Nunatsiaq Online
NEWS: Nunavik May 07, 2014 - 2:26 pm

Makivik, NFB launch web documentary to commemorate High Arctic exiles

"A website so we do not forget"

SARAH ROGERS
A scene from one of the Iqqaumavara documentaries shows an Inuit family listening to the federal government’s 2010 apology for the relocation of Inuit to the High Arctic. (COURTESY OF IQQAUMAVARA.COM)
A scene from one of the Iqqaumavara documentaries shows an Inuit family listening to the federal government’s 2010 apology for the relocation of Inuit to the High Arctic. (COURTESY OF IQQAUMAVARA.COM)

“We finally made it to Resolute,” elder Alacee Nungaq recalled in a 2011 interview.

“It was a long way in the ship. A very long, long time in the ship,” she said. “Then we arrived to that awful place. We were so frightened. Terribly frightened.”

“There was nothing,” said Nungaq, who recalled her family’s relocation in the 1950s from their home in Inukjuak to establish a new community in what is now known as Resolute Bay.

“It was already pretty cold. We got water from the ice. I couldn’t comprehend how we would ever eat. There was nothing. No food resource. Nothing.”

Nungaq is one of many voices you’ll hear in a series of new documentaries produced for the new website Iqqaumavara — I remember — a history of the many Inuit families who were relocated by the Canadian government from Inukjuak to Resolute Bay and Grise Fiord.

To help the new arrivals cope with the High Arctic climate, federal officials also moved three families from Pond Inlet to the same areas.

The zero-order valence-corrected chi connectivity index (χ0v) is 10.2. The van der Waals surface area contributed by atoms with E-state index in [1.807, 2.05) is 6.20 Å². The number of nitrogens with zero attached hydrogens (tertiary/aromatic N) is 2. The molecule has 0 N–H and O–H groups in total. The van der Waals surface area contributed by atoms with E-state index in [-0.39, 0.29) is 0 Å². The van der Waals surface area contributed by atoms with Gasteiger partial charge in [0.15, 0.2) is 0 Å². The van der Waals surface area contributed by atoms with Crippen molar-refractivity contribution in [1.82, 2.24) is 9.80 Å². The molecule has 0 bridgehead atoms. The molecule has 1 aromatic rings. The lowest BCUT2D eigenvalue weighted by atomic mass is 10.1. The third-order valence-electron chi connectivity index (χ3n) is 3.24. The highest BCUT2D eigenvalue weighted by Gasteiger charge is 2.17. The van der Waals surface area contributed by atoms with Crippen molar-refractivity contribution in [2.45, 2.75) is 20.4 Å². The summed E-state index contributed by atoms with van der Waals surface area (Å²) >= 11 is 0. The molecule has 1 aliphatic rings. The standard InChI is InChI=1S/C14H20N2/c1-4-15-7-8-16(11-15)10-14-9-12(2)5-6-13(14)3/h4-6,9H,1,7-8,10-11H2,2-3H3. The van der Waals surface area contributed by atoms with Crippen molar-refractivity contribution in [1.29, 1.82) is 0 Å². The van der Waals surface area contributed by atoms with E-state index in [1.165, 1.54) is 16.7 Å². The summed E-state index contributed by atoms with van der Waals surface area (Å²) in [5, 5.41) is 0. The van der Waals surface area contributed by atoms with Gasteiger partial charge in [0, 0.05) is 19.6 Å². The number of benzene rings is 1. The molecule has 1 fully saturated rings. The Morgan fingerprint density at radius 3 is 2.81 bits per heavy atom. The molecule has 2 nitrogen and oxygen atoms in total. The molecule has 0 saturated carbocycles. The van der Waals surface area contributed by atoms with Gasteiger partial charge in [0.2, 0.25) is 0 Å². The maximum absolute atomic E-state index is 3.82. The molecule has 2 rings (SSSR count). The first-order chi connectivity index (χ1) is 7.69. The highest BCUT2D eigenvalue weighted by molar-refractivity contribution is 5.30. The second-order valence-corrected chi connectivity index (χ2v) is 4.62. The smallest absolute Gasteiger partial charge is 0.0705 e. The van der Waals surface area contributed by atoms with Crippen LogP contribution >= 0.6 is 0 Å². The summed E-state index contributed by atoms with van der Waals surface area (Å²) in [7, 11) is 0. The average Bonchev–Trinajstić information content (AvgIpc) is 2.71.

But those exiled to the High Arctic suffered many hardships, and were forced to adapt to a more severe environment that was plunged into total darkness during the winter months.

Access to wildlife was limited and the temperatures were on average 20 degrees colder than the families’ home communities.

Despite this, the relocated families spent their first winter in the High Arctic in tents with little food and few supplies.

It took until the 1990s for the federal government to acknowledge the hardship it had caused to those Inuit, and then not until 2010 for the government to issue an official apology to the families affected by the relocations.

As a way to acknowledge the suffering caused by that policy, Makivik Corp. and the National Film Board of Canada have spent the last three years producing a trilingual website — Inuktitut, English and French — to honour the relocatees.

Iqqaumavara will be officially launched in Inukjuak May 9.

The website includes 17 hours of unreleased material on the resettlement of Quebec Inuit to the High Arctic and 12 short films, including interviews with Inuit families affected by the relocations.

You can watch a trailer of the website’s films here.

The website, which also hosts more than 300 photos and other archival material, was produced by Marquise Lepage, director of the film Martha of the North, Makivik Corp.’s François Dorval, Jean-François Arteau, formerly a lawyer with Makivik, and the National Film Board’s Johanne Bergeron.

To mark the official launch of the web documentary, a special event will take place in Inukjuak’s community centre May 9 at 3:00 p.m., including a presentation by the website’s creation team, some relocatees and other dignitaries.

Inukjuak is already home to a monument, erected on its waterfront in 2011, to commemorate the Inukjuak exiles.

The bronze and granite statue is a figure of an Inuk looking out to sea as his relatives depart for the High Arctic.

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